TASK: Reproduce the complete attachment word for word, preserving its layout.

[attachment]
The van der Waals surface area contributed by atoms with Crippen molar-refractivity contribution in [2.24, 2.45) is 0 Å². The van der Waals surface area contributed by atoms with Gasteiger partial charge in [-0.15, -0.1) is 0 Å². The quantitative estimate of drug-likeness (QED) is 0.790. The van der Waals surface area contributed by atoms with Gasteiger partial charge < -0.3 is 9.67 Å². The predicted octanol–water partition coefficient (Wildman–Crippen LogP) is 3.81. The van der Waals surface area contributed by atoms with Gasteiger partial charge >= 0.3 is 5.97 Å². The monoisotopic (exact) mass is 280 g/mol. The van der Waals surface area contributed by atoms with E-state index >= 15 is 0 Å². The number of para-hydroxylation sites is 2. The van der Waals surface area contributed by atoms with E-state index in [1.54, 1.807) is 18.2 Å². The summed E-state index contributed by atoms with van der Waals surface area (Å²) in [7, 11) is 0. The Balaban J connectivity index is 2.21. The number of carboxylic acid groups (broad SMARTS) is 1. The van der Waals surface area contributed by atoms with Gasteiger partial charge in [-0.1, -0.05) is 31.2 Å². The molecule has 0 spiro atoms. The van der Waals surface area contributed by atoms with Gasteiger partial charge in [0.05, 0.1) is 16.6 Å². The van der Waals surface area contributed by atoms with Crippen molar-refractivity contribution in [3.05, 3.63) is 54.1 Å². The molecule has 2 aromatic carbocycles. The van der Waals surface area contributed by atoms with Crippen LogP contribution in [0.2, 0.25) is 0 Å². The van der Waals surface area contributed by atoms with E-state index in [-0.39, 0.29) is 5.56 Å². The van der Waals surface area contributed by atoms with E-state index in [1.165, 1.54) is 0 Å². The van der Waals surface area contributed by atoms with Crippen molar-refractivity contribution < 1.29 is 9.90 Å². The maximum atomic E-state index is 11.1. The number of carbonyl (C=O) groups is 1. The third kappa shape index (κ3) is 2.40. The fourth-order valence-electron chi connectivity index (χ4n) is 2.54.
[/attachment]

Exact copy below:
The van der Waals surface area contributed by atoms with Crippen molar-refractivity contribution in [2.24, 2.45) is 0 Å². The van der Waals surface area contributed by atoms with Gasteiger partial charge in [-0.15, -0.1) is 0 Å². The quantitative estimate of drug-likeness (QED) is 0.790. The van der Waals surface area contributed by atoms with Gasteiger partial charge < -0.3 is 9.67 Å². The predicted octanol–water partition coefficient (Wildman–Crippen LogP) is 3.81. The van der Waals surface area contributed by atoms with Gasteiger partial charge >= 0.3 is 5.97 Å². The monoisotopic (exact) mass is 280 g/mol. The van der Waals surface area contributed by atoms with E-state index >= 15 is 0 Å². The number of para-hydroxylation sites is 2. The van der Waals surface area contributed by atoms with E-state index in [1.54, 1.807) is 18.2 Å². The summed E-state index contributed by atoms with van der Waals surface area (Å²) in [7, 11) is 0. The Balaban J connectivity index is 2.21. The number of carboxylic acid groups (broad SMARTS) is 1. The van der Waals surface area contributed by atoms with Gasteiger partial charge in [-0.1, -0.05) is 31.2 Å². The molecule has 0 spiro atoms. The van der Waals surface area contributed by atoms with Gasteiger partial charge in [0.05, 0.1) is 16.6 Å². The van der Waals surface area contributed by atoms with Crippen molar-refractivity contribution in [3.05, 3.63) is 54.1 Å². The molecule has 2 aromatic carbocycles. The van der Waals surface area contributed by atoms with Crippen LogP contribution in [0.2, 0.25) is 0 Å². The van der Waals surface area contributed by atoms with E-state index in [-0.39, 0.29) is 5.56 Å². The van der Waals surface area contributed by atoms with E-state index in [1.165, 1.54) is 0 Å². The van der Waals surface area contributed by atoms with Crippen molar-refractivity contribution < 1.29 is 9.90 Å². The maximum atomic E-state index is 11.1. The number of carbonyl (C=O) groups is 1. The third kappa shape index (κ3) is 2.40. The fourth-order valence-electron chi connectivity index (χ4n) is 2.54.